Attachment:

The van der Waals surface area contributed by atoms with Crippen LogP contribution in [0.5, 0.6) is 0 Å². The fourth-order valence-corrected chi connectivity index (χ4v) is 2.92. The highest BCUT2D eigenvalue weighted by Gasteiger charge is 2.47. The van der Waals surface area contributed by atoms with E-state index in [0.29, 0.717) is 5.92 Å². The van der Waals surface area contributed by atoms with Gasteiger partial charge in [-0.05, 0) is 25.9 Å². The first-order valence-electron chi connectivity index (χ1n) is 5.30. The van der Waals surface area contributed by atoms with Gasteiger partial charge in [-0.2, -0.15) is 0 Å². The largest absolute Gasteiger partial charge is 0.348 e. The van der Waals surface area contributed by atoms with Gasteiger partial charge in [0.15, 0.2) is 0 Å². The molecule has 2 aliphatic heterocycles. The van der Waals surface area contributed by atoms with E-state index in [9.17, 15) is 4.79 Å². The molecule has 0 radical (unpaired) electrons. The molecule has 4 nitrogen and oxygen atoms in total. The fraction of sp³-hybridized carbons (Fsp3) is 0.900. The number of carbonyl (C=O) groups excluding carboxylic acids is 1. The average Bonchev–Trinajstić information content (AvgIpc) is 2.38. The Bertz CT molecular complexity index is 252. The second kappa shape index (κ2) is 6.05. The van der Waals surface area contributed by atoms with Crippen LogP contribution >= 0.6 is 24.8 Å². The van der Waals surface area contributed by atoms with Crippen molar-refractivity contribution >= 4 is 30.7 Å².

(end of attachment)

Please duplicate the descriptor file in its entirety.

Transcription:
The van der Waals surface area contributed by atoms with Crippen LogP contribution in [0.5, 0.6) is 0 Å². The fourth-order valence-corrected chi connectivity index (χ4v) is 2.92. The highest BCUT2D eigenvalue weighted by Gasteiger charge is 2.47. The van der Waals surface area contributed by atoms with E-state index in [0.29, 0.717) is 5.92 Å². The van der Waals surface area contributed by atoms with Gasteiger partial charge in [-0.05, 0) is 25.9 Å². The first-order valence-electron chi connectivity index (χ1n) is 5.30. The van der Waals surface area contributed by atoms with Gasteiger partial charge in [-0.2, -0.15) is 0 Å². The largest absolute Gasteiger partial charge is 0.348 e. The van der Waals surface area contributed by atoms with Gasteiger partial charge in [0.15, 0.2) is 0 Å². The molecule has 2 aliphatic heterocycles. The van der Waals surface area contributed by atoms with E-state index in [9.17, 15) is 4.79 Å². The molecule has 0 radical (unpaired) electrons. The molecule has 4 nitrogen and oxygen atoms in total. The fraction of sp³-hybridized carbons (Fsp3) is 0.900. The number of carbonyl (C=O) groups excluding carboxylic acids is 1. The average Bonchev–Trinajstić information content (AvgIpc) is 2.38. The Bertz CT molecular complexity index is 252. The second kappa shape index (κ2) is 6.05. The van der Waals surface area contributed by atoms with Crippen LogP contribution >= 0.6 is 24.8 Å². The van der Waals surface area contributed by atoms with Crippen molar-refractivity contribution >= 4 is 30.7 Å².